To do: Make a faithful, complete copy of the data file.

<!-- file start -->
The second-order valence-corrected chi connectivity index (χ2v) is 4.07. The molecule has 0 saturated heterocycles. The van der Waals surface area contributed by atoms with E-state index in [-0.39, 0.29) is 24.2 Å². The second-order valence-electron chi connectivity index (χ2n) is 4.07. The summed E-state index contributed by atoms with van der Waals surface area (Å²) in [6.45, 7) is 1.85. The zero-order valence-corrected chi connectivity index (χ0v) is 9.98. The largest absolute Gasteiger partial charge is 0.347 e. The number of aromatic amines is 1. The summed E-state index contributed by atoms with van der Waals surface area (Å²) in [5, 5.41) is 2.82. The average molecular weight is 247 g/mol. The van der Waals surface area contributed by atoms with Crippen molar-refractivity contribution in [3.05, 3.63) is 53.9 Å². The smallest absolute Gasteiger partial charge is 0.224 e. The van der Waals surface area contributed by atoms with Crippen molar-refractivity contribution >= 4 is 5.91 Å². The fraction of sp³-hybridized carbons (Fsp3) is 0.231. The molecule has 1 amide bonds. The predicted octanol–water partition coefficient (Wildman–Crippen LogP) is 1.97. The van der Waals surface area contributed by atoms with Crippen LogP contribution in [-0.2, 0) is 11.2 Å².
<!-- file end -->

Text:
The second-order valence-corrected chi connectivity index (χ2v) is 4.07. The molecule has 0 saturated heterocycles. The van der Waals surface area contributed by atoms with E-state index in [-0.39, 0.29) is 24.2 Å². The second-order valence-electron chi connectivity index (χ2n) is 4.07. The summed E-state index contributed by atoms with van der Waals surface area (Å²) in [6.45, 7) is 1.85. The zero-order valence-corrected chi connectivity index (χ0v) is 9.98. The largest absolute Gasteiger partial charge is 0.347 e. The number of aromatic amines is 1. The summed E-state index contributed by atoms with van der Waals surface area (Å²) in [5, 5.41) is 2.82. The average molecular weight is 247 g/mol. The van der Waals surface area contributed by atoms with Crippen molar-refractivity contribution in [3.05, 3.63) is 53.9 Å². The smallest absolute Gasteiger partial charge is 0.224 e. The van der Waals surface area contributed by atoms with Crippen molar-refractivity contribution >= 4 is 5.91 Å². The fraction of sp³-hybridized carbons (Fsp3) is 0.231. The molecule has 1 amide bonds. The predicted octanol–water partition coefficient (Wildman–Crippen LogP) is 1.97. The van der Waals surface area contributed by atoms with Crippen LogP contribution in [-0.2, 0) is 11.2 Å².